Crossing Scotland, Day 7 - Home of the Scottish Open

By: Blaine Newnham


An exciting new addition to the repertoire of Scottish links golf courses is Castle Stuart, site of the July Scottish Open. In fact, take a look at it when the Golf Channel brings us Euro golf. It is the week before the British Open and a perfect warm-up for the year's third major.

Castle Stuart's 2nd Hole

The day we were there Paul Lawrie, the Scot and improbable Open winner at Carnoustie in 1999, teed off a few hours before we did. There is not much not to like about Castle Stuart. As one Scot who should know told us, Castle Stuart is Kingsbarns without the mistakes.

It reminded us of Bandon Dunes. Here was a successful replication of the old links courses. Indeed, at the same time showing some improvements on them.

Designer Gil Hanse, based in Pennsylvania, has said that he sought drama on a course that engaged players of all levels. Give him an "A" for that.

The course is the privy of Scot Mark Parsinen, who some time ago developed Kingsbarns - a wonderful modern links course near St. Andrews - only to sell it and look for another, and more exciting, piece of property.

The 3rd Hole along the Beach

He found farmland running abruptly into the Moray Firth near Inverness. It was farmland on one side of a ridge and a strip of land below it right on the beach. With a clever design, Hanse takes us along the beach for six holes - three on the front and three on the back - and then works over the ridge and into the farmland for the other dozen.

Fairways are wide as they should be on a wind-blown course, and forced carried are at a minimum. The course is difficult enough as the pre-Open competitors will find out. But it's also very playable for the rest of us, or the "Retail Golfers" as Mike Keiser, the Bandon owner, calls us.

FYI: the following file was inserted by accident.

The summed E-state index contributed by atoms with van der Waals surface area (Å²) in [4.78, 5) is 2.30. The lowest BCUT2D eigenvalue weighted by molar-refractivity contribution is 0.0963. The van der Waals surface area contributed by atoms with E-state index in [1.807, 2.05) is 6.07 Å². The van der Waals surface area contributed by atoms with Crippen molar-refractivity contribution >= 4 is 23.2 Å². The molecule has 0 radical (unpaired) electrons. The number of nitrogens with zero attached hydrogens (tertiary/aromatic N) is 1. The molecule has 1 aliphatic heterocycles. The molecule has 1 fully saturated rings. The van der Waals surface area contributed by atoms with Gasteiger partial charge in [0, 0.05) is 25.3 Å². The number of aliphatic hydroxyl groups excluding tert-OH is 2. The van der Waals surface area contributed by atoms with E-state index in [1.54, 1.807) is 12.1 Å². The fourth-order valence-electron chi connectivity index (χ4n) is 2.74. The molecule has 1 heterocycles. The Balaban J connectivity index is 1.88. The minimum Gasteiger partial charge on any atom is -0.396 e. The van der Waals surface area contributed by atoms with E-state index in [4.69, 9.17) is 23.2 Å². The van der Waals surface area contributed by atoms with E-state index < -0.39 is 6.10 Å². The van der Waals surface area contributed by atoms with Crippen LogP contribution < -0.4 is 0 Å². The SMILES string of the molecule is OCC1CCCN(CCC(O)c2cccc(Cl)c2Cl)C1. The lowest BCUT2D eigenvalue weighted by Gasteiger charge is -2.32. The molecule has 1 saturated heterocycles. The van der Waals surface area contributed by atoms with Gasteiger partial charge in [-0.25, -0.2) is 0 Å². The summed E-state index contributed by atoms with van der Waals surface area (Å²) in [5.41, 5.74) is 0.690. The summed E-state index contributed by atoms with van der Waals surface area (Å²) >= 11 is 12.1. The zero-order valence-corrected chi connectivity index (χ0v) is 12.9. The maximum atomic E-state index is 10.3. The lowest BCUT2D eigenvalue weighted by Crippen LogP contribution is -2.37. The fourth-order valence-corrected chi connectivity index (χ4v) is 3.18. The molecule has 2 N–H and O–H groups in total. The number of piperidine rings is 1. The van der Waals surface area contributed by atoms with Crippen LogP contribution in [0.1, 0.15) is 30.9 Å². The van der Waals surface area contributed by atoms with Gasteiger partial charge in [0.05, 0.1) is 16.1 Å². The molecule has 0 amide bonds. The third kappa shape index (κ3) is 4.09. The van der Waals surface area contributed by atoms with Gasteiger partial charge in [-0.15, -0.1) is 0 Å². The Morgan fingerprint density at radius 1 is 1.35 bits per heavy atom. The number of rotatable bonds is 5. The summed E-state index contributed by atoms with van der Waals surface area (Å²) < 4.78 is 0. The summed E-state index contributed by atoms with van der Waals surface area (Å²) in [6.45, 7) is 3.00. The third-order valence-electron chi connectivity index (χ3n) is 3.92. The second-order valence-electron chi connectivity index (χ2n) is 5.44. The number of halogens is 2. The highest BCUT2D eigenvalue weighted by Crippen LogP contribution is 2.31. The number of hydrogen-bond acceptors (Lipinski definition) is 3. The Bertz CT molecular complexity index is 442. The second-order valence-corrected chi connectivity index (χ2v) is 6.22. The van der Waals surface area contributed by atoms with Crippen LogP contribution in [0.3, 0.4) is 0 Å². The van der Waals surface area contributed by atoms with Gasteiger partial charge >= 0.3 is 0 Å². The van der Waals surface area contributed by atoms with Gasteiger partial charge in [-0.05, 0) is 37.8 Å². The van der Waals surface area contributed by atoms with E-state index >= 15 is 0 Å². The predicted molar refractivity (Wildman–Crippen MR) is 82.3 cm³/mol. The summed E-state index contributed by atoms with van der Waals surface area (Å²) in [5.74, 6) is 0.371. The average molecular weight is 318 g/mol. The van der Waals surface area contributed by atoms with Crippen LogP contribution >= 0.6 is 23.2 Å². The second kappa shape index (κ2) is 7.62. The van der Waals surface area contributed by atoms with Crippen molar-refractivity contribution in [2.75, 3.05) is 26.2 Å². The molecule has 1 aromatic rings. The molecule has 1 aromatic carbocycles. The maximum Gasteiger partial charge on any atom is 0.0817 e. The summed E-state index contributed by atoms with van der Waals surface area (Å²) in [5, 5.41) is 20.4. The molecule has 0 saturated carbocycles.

In some ways, it was the course that pushed Hanse into the forefront of American designers. A protégé of Tom Doak, Hanse first did the Craighead course at Crail, just south of St. Andrews.

A

Parsinen knew something good when he saw Craighead, picking Hanse for Castle Stuart before the Olympic folks in Brazil did, and before Keiser did in naming him the architect of the so-called "Bandon Muni" south of town that awaits state and county approval.

Castle Stuart isn't a private club the way most of the Scottish courses you will play. The parking lot looks and feels like one at Bandon Dunes, with players coming in from all over.

The daily fee rate is $150; it isn't cheap, but the course is in great condition - "best in the U.K.," said the starter. Not bad for being only four years old.

All in all, it's a wonderful experience, lacking, surely, some of the quirks and tales of original links golf. But with so many views and so many interesting hole and shots, Castle Stuart affords a chance to take them all in.

Blaine Newnham has covered golf for 50 years. He still cherishes the memory of following Ben Hogan for 18 holes during the first round of the 1966 U.S. Open at the Olympic Club in San Francisco. He worked then for the Oakland Tribune, where he covered the Oakland Raiders during the first three seasons of head coach John Madden. Blaine moved on to Eugene, Ore., in 1971 as sports editor and columnist, covering the 1972 Olympic Games in Munich. He covered five Olympics all together - Mexico City, Munich, Los Angeles, Seoul, and Athens - before retiring in early 2005 from the Seattle Times. He covered his first Masters in 1987 when Larry Mize chipped in to beat Greg Norman, and his last in 2005 when Tiger Woods chip dramatically teetered on the lip at No. 16 and rolled in. He saw Woods' four straight major wins in 2000 and 2001, and Payne Stewart's par putt to win the U.S. Open at Pinehurst. In 2005, Blaine received the Northwest Golf Media Association's Distinguished Service Award. He and his wife, Joanna, live in Indianola, Wash., where the Dungeness crabs outnumber the people.

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